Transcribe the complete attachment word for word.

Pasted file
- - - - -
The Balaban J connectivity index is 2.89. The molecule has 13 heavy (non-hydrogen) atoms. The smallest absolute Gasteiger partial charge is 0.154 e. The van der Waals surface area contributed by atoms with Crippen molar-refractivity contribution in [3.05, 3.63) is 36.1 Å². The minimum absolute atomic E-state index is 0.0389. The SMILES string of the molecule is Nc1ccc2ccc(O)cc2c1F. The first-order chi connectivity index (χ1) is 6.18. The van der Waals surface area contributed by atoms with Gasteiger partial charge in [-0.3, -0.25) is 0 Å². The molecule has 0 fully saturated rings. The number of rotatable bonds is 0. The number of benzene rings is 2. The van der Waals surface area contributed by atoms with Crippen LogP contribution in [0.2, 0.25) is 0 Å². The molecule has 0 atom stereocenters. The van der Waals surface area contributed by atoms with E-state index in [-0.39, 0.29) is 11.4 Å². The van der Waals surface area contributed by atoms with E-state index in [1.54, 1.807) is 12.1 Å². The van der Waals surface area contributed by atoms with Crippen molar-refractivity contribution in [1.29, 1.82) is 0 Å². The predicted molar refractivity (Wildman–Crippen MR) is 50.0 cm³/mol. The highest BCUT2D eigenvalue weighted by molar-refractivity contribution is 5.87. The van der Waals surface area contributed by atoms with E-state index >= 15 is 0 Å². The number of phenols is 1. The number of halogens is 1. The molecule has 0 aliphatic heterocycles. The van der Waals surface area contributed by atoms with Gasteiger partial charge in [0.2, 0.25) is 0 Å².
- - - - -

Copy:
The Balaban J connectivity index is 2.89. The molecule has 13 heavy (non-hydrogen) atoms. The smallest absolute Gasteiger partial charge is 0.154 e. The van der Waals surface area contributed by atoms with Crippen molar-refractivity contribution in [3.05, 3.63) is 36.1 Å². The minimum absolute atomic E-state index is 0.0389. The SMILES string of the molecule is Nc1ccc2ccc(O)cc2c1F. The first-order chi connectivity index (χ1) is 6.18. The van der Waals surface area contributed by atoms with Gasteiger partial charge in [-0.3, -0.25) is 0 Å². The molecule has 0 fully saturated rings. The number of rotatable bonds is 0. The number of benzene rings is 2. The van der Waals surface area contributed by atoms with Crippen LogP contribution in [0.2, 0.25) is 0 Å². The molecule has 0 atom stereocenters. The van der Waals surface area contributed by atoms with E-state index in [-0.39, 0.29) is 11.4 Å². The van der Waals surface area contributed by atoms with E-state index in [1.54, 1.807) is 12.1 Å². The van der Waals surface area contributed by atoms with Crippen molar-refractivity contribution in [1.29, 1.82) is 0 Å². The predicted molar refractivity (Wildman–Crippen MR) is 50.0 cm³/mol. The highest BCUT2D eigenvalue weighted by molar-refractivity contribution is 5.87. The van der Waals surface area contributed by atoms with E-state index >= 15 is 0 Å². The number of phenols is 1. The number of halogens is 1. The molecule has 0 aliphatic heterocycles. The van der Waals surface area contributed by atoms with Gasteiger partial charge in [0.2, 0.25) is 0 Å².